Momotombo volcano in Nicaragua reported first eruptions in the last 110 years on the morning (local time) of December 1, 2015. The eruptions produced steam and ash plumes rising up to 1 km (3 281 feet).
4 small explosions occurred at the volcano at 07:49, 08:17, 08:42 and 08:55 am (local time), Volcano Discovery reported. The last of the eruptions was the largest and sent a plume of ash and steam high above the crater.
The communities of El Papalonal and in the vicinity of the Momotombo geothermal plant situated SW of the volcano summit reported light ash fall. A team of volcanologists from the Nicaraguan Institute of Territorial Studies (INETER) surveyed the area and took samples of ash and gasses.
This is the first time the volcano showed the signs of eruptive activity since 1905, and only 16 eruptions have been recorded since 1524, most of which have been small explosions of phreatic nature. The only two larger eruptions were observed in 1605 and 1609 when large bombs and blocks were expelled to the distances of approximately 6 km (19 685 feet), in the area of the nowadays abandoned town of León Viejo.
According to the scientists the volcano explosions has not been triggered by the increased activity of the nearby Telica volcano over the last few weeks.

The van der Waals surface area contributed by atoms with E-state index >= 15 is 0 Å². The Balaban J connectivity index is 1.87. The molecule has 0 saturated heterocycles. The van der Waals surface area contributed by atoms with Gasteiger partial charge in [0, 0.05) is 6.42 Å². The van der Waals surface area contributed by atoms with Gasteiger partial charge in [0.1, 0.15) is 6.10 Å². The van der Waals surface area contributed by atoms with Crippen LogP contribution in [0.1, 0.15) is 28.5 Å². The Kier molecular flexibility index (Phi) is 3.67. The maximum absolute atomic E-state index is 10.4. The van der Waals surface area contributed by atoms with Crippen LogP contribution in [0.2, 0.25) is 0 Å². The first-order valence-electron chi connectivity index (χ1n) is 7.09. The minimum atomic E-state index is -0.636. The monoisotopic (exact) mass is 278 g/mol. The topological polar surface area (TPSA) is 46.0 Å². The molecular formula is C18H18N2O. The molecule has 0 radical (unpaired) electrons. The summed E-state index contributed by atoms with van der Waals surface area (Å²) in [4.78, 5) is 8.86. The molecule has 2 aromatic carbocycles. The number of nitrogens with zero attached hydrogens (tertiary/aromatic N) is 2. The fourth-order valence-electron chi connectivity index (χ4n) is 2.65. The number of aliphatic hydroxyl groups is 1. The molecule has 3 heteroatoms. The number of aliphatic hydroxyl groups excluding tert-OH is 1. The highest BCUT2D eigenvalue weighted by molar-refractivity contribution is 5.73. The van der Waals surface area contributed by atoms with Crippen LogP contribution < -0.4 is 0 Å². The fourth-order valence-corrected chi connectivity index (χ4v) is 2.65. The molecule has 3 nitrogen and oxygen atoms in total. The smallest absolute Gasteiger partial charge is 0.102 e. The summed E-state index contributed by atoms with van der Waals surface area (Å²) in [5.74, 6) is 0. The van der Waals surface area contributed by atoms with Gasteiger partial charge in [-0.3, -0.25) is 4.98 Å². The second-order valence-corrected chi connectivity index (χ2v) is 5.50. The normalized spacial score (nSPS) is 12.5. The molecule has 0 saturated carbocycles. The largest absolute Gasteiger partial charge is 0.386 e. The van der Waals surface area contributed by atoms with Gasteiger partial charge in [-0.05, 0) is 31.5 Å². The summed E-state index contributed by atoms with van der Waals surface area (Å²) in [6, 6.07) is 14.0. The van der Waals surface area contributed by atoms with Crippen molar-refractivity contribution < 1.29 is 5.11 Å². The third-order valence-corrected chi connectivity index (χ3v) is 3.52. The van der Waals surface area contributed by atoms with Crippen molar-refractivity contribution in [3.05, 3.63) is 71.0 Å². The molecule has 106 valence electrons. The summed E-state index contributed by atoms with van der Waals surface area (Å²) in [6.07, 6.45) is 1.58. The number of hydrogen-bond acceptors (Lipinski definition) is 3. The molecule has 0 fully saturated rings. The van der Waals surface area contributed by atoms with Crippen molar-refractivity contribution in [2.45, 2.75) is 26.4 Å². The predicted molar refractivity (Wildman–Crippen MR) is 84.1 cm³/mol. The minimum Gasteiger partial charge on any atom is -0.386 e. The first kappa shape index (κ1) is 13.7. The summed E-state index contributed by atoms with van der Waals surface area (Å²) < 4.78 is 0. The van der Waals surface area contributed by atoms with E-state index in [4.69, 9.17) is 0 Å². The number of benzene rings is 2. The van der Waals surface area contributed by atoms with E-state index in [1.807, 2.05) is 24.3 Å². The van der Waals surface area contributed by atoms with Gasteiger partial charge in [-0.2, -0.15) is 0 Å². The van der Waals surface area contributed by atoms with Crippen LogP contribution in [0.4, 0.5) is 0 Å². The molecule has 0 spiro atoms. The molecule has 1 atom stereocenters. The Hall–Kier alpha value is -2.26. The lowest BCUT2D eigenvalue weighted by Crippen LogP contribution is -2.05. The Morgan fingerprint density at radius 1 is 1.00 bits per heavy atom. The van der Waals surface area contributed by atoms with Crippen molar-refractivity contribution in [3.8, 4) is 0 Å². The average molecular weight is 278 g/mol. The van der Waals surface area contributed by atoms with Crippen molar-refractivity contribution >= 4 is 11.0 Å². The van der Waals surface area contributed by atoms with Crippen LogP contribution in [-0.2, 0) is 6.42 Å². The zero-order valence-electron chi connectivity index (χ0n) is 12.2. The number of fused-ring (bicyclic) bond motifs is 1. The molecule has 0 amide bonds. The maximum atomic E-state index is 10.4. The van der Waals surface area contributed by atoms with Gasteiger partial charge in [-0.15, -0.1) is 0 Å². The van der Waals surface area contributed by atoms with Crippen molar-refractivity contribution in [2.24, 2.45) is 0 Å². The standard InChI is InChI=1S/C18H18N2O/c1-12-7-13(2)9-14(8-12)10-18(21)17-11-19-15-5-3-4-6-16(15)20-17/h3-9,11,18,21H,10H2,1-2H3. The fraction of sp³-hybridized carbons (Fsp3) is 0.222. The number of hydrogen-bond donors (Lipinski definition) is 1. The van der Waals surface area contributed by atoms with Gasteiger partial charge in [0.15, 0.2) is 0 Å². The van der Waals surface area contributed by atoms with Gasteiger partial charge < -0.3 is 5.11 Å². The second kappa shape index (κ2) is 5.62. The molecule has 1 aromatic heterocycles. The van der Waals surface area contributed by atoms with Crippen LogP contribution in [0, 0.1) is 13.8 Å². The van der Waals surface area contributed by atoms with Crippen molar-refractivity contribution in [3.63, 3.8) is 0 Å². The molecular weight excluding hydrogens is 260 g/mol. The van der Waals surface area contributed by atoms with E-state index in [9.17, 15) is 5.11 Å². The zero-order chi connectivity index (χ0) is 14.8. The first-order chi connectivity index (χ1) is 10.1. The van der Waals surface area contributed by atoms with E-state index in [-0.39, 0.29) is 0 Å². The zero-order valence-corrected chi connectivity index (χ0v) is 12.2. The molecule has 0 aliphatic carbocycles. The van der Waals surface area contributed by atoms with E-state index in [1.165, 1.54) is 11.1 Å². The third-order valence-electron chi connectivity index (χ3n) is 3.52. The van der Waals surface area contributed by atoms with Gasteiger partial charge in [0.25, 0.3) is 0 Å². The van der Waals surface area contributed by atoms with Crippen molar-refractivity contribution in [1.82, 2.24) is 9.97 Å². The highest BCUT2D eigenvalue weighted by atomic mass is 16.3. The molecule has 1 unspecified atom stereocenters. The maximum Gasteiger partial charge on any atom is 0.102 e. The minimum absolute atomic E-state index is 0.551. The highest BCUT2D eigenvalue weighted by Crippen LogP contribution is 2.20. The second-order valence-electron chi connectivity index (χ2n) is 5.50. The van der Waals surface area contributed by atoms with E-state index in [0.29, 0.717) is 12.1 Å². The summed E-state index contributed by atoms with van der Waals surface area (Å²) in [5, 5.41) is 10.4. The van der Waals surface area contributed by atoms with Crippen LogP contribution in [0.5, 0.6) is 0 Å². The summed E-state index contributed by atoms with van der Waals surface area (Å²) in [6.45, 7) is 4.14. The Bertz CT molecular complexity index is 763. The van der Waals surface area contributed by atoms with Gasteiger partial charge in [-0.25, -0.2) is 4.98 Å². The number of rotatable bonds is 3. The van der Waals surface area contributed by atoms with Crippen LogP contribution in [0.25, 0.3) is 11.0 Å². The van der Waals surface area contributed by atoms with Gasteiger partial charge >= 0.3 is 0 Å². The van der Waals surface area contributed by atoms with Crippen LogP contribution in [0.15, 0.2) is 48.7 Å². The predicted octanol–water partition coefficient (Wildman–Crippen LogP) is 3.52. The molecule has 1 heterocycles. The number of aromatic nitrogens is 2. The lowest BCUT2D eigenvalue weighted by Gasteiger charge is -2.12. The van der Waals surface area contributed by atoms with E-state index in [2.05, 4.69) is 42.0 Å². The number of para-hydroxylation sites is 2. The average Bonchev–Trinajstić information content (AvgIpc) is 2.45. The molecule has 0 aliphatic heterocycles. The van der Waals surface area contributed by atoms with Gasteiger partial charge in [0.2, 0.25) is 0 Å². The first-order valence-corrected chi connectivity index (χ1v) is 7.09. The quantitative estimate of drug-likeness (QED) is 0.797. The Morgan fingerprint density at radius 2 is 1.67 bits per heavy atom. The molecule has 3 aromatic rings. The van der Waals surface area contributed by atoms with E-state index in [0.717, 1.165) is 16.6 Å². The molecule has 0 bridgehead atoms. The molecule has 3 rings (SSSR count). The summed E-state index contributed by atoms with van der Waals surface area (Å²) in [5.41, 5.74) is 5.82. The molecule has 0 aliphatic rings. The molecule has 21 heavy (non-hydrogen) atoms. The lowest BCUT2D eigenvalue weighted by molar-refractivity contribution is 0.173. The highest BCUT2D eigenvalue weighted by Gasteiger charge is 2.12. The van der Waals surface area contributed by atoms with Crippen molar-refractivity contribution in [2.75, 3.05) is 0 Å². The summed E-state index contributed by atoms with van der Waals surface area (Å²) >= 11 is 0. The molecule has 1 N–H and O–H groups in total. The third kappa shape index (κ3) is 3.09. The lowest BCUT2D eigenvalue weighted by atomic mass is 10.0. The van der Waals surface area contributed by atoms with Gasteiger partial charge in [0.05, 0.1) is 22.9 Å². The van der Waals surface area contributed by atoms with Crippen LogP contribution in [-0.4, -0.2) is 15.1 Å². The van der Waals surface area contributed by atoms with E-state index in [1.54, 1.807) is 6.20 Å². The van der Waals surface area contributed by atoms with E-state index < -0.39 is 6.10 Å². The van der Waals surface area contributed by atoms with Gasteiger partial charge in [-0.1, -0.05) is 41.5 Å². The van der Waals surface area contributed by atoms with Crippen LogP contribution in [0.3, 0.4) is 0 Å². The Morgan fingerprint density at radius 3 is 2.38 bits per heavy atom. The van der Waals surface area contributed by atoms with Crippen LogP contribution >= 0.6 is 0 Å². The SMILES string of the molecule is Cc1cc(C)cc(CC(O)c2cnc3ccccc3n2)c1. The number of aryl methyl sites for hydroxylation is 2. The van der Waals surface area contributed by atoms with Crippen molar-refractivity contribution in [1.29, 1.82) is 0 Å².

Momotombo is a young, 1297-m-high stratovolcano that rises prominently above the NW shore of Lake Managua, forming one of Nicaragua’s most familiar landmarks. Momotombo began growing about 4500 years ago at the SE end of the Marrabios Range and consists of a somma from an older edifice that is surmounted by a symmetrical younger cone with a 150 x 250 m wide summit crater. Young lava flows from Momotombo have flowed down the NW flank into the 4-km-wide Monte Galán caldera.
The youthful cone of Momotombito forms a 391-m-high island offshore in Lake Managua. Momotombo has a long record of strombolian eruptions, punctuated by occasional larger explosive activity. The latest eruption, in 1905, produced a lava flow that traveled from the summit to the lower NE base. A small black plume was seen above the crater after an April 10, 1996 earthquake, but later observations noted no significant changes in the crater. A major geothermal field is located on the southern flank of the volcano.